3 Mistakes That Could Ruin Your Retirement Nest Egg

Many Americans are unknowingly sabotaging their future finances.

According to a recent study of adults ages 18 to 34, 75% believe that financial independence is a sign of adulthood. The study by Merrill Lynch Wealth Management and Age Wave, which was released on April 18, also found that 60% of young adults believe that financial success can be defined as being debt-free.

But in their pursuit to be debt-free, many young adults are unknowingly hurting their retirement goals. One in 4 young adults surveyed have made an early withdrawal from their retirement account. Among those who have done this, the most common reason cited was to pay down credit card debt.

This is a problem because making early withdrawals from a 401(k) can come with heavy tax penalties, and doing so causes individuals to miss out on compounding interest and save less over time.

Related: Millennials’ Financial Habits May Surprise You — Here’s How Much They Have Saved for Retirement

Common Retirement Planning Mistakes to Avoid

An early 401(k) withdrawal is a common retirement mistake, but it’s not the only one. Here are three mistakes that can impact an individual’s financial savings and the quality of their life in retirement.

1. Putting Off Saving for Retirement

Most people procrastinate to some degree, but when it comes to saving for retirement, this is a costly mistake. Many people put off saving for retirement because they want to pay down debt first.

Paying off debt is important, but so is saving for retirement. The earlier individuals begin investing, the more time their money has to grow.

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2. Not Sufficiently Saving for Retirement

Many people assume that as long as they’re putting something away for retirement, they’ll be fine. But this fails to plan for inflation and may not end up being enough.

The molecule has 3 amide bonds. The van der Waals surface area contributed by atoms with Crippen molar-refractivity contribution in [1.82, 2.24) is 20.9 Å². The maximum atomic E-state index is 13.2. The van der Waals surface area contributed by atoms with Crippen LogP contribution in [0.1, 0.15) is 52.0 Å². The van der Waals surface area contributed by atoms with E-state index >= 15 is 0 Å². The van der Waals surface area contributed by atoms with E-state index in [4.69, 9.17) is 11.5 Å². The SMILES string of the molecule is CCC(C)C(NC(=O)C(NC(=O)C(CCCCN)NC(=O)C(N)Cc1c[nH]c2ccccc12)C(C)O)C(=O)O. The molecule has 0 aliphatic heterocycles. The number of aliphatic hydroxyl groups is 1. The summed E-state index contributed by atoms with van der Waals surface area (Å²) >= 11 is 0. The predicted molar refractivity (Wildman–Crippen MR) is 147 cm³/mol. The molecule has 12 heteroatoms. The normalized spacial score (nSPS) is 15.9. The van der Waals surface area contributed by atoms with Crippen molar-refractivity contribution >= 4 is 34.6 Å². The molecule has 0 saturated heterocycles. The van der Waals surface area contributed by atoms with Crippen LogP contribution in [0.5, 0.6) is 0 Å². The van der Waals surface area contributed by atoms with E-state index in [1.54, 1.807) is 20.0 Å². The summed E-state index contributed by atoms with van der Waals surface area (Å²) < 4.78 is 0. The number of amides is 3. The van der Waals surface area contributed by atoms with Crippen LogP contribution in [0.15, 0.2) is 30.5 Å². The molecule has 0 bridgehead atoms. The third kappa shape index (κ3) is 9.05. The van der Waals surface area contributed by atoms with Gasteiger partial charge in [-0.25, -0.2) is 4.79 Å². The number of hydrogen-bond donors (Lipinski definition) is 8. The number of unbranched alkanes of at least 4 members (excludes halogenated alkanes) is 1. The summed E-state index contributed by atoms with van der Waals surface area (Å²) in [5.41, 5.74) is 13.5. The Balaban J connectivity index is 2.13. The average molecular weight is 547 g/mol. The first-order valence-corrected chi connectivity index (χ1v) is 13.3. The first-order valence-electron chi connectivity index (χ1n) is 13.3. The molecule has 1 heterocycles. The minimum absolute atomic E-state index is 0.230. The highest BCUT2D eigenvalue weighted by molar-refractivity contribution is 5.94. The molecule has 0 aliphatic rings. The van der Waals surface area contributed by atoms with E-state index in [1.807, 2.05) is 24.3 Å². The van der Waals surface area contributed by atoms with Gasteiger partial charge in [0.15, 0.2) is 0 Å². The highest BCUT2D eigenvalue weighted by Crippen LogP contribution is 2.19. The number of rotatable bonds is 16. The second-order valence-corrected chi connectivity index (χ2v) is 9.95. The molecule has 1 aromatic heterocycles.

The IRS increased the yearly 401(k) contribution limit to $19,000 for employee elective deferrals in 2019. Annual contribution limits for traditional and Roth individual retirement accounts increased to $6,000.

Individuals ages 50 and above can make up to an additional $1,000 in catch-up contributions every year. This is a good way for those in this age group to make up some ground if they haven’t enough saved.

Check Out: Here’s Exactly How Much You Need Saved for Retirement in Your State

3. Saving Without an Exact Goal in Mind

Some people are regularly saving for retirement and even making notable gains. However, if they don’t have a plan for how much they’ll actually need when they retire, they could still end up falling short.

Most people imagine a comfortable retirement but never do the math to figure out how much they’ll actually need to make that happen. When planning for retirement, it’s important to consider things like living costs, medical costs, your desired lifestyle, health insurance and other unexpected expenses. Determine an exact goal for your retirement savings in order to achieve it.

Also See: I Found My Magic Number for Retirement — And You Can, Too

Keep reading to find out how long $1 million in retirement savings will last in 50 U.S. cities.

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